In Windows Server 2016, Microsoft introduced a new type of storage called Storage Spaces Direct (S2D). S2D enables building a highly available storage system with locally attached disks and without the need to have any external SAS fabric such as shared JBODs or enclosures. With S2D, you can deploy two models: The converged model (known as disaggregated) where the storage is separated from the hypervisor running on different hardware, and the Hyperconverged Infrastructure model (known as HCI) where the storage and the hypervisor (Hyper-V) running on the same hardware. This feature is included only in Datacenter edition of Windows Server 2016 or Windows Server 2019. You can find a lot of articles about S2D on my website.
In Windows Server 2019, Microsoft continues to add more and more features and enhancements to the Windows Server Software-Defined solutions (compute, storage, and networking).
Microsoft always recommends building a Hyperconverged solution using a pre-configured system with certified components, tested and validated by the OEM partner(s) and Microsoft to help you build a Storage Spaces Direct cluster with ease. For this reason, Microsoft introduced in the past a program called Windows Server Software-Defined (WSSD) so you can make sure you are running a supported and certified system.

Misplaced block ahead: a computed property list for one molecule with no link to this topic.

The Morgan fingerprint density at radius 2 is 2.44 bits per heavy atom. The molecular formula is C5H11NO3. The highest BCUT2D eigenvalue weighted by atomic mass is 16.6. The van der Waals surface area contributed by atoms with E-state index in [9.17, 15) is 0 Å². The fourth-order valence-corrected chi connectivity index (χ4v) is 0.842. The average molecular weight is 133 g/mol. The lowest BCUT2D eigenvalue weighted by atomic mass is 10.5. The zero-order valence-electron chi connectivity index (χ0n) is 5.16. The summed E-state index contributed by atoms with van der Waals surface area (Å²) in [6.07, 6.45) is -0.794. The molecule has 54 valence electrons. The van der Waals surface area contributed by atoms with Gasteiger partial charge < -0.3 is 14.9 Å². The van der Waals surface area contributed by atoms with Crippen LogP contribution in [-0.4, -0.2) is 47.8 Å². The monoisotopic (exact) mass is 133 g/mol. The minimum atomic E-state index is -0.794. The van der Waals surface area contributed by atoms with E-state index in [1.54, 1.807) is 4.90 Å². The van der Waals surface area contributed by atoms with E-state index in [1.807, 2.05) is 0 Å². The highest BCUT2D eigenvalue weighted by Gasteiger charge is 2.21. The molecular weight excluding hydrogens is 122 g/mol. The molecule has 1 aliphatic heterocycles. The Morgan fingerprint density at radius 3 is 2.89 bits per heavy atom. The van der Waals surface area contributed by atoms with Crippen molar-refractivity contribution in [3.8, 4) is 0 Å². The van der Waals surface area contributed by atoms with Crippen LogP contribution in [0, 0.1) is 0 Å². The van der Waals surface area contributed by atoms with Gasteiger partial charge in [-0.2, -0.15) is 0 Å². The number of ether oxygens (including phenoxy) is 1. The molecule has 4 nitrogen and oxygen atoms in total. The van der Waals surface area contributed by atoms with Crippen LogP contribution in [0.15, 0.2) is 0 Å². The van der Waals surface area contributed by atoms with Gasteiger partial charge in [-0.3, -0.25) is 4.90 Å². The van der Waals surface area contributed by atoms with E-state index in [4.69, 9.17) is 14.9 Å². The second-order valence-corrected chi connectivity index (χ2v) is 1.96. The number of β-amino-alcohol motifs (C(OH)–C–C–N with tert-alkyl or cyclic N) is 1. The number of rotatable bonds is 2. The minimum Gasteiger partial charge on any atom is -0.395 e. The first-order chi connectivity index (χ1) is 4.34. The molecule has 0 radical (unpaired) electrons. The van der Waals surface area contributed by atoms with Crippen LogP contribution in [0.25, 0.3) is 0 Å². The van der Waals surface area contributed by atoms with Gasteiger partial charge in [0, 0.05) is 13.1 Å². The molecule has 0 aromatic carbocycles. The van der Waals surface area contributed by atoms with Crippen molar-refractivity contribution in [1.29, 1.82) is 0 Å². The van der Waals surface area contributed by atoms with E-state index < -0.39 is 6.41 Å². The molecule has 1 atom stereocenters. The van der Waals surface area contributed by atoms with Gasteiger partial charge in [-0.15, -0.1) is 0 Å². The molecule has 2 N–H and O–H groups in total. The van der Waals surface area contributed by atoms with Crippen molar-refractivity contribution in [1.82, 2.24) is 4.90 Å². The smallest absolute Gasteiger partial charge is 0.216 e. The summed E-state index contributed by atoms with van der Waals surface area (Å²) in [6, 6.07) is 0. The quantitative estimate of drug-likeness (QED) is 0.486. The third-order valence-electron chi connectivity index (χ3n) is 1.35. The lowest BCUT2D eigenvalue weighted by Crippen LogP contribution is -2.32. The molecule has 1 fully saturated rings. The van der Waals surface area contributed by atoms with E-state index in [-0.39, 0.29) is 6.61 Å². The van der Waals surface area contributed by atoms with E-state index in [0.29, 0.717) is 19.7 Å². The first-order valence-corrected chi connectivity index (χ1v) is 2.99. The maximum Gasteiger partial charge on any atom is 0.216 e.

Expanding the Azure Stack family
Azure Stack becomes generally available in 2017, it has captivated customers as a unique offering to build and run cloud-native applications with consistent Azure services on-premises including disconnected locations. Today, Azure Stack is available in 92 countries with 8 announced hardware partners. Microsoft continues to expand Azure Stack offerings to meet a broader set of customer needs, so they can run virtualized applications in their own datacenter.
Today Julia White, corporate vice president of Microsoft Azure, announced the expansion of Azure Stack family by introducing Azure Stack HCI solutions which enable customers’ hybrid strategy with new Microsoft innovation. You can read about the announcement here.
Introducing Azure Stack HCI Solutions
If you are familiar with Windows Server Software-Defined (WSSD) program, Azure Stack HCI looks very similar.
When I first heard about Azure Stack HCI, I thought maybe it’s a new solution or technology, but after I read the recent announcement from Microsoft, I understood that it’s only a new marketing name to align with their flagship of products and solutions across on-premises, hybrid and public cloud. That makes absolute sense now. Yet I strongly believe in Hyperconverged technology. You can read about the announcement here.
The image below shows you the difference between Azure, Azure Stack and Azure Stack HCI. The word Azure is shared between all services whether your workload is running in the public cloud, on-premises or in a hybrid scenario.
Azure, Azure Stack, and Azure Stack HCI solutions [image credit: Microsoft]